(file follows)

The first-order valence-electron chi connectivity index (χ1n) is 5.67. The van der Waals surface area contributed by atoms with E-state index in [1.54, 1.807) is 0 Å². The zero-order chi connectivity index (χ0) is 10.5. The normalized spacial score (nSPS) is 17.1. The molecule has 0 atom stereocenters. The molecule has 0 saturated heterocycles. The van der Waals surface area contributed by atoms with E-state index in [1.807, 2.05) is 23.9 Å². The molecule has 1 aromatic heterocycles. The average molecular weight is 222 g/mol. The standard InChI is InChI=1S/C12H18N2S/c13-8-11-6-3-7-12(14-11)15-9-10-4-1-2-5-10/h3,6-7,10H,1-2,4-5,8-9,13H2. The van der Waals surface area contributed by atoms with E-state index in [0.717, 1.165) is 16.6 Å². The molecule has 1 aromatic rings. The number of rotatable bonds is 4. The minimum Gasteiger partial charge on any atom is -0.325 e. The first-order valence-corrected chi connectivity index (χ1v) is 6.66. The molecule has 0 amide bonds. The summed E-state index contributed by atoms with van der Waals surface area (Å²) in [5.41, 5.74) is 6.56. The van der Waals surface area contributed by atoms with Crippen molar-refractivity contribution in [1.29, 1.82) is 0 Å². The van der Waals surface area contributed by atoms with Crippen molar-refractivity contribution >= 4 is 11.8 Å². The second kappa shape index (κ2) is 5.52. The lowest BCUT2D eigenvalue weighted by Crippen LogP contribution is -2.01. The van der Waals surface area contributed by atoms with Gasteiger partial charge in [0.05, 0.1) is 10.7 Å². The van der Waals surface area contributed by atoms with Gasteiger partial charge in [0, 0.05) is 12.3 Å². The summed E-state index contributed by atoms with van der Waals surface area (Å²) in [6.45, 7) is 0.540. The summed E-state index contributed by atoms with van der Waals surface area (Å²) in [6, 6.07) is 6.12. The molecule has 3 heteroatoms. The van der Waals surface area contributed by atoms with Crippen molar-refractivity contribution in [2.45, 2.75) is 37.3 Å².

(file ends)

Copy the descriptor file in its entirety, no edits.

The first-order valence-electron chi connectivity index (χ1n) is 5.67. The van der Waals surface area contributed by atoms with E-state index in [1.54, 1.807) is 0 Å². The zero-order chi connectivity index (χ0) is 10.5. The normalized spacial score (nSPS) is 17.1. The molecule has 0 atom stereocenters. The molecule has 0 saturated heterocycles. The van der Waals surface area contributed by atoms with E-state index in [1.807, 2.05) is 23.9 Å². The molecule has 1 aromatic heterocycles. The average molecular weight is 222 g/mol. The standard InChI is InChI=1S/C12H18N2S/c13-8-11-6-3-7-12(14-11)15-9-10-4-1-2-5-10/h3,6-7,10H,1-2,4-5,8-9,13H2. The van der Waals surface area contributed by atoms with E-state index in [0.717, 1.165) is 16.6 Å². The molecule has 1 aromatic rings. The number of rotatable bonds is 4. The minimum Gasteiger partial charge on any atom is -0.325 e. The first-order valence-corrected chi connectivity index (χ1v) is 6.66. The molecule has 0 amide bonds. The summed E-state index contributed by atoms with van der Waals surface area (Å²) in [5.41, 5.74) is 6.56. The van der Waals surface area contributed by atoms with Crippen molar-refractivity contribution in [1.29, 1.82) is 0 Å². The van der Waals surface area contributed by atoms with Crippen molar-refractivity contribution >= 4 is 11.8 Å². The second kappa shape index (κ2) is 5.52. The lowest BCUT2D eigenvalue weighted by Crippen LogP contribution is -2.01. The van der Waals surface area contributed by atoms with Gasteiger partial charge in [0.05, 0.1) is 10.7 Å². The van der Waals surface area contributed by atoms with Gasteiger partial charge in [0, 0.05) is 12.3 Å². The summed E-state index contributed by atoms with van der Waals surface area (Å²) in [6.45, 7) is 0.540. The summed E-state index contributed by atoms with van der Waals surface area (Å²) in [6, 6.07) is 6.12. The molecule has 3 heteroatoms. The van der Waals surface area contributed by atoms with Crippen molar-refractivity contribution in [2.45, 2.75) is 37.3 Å².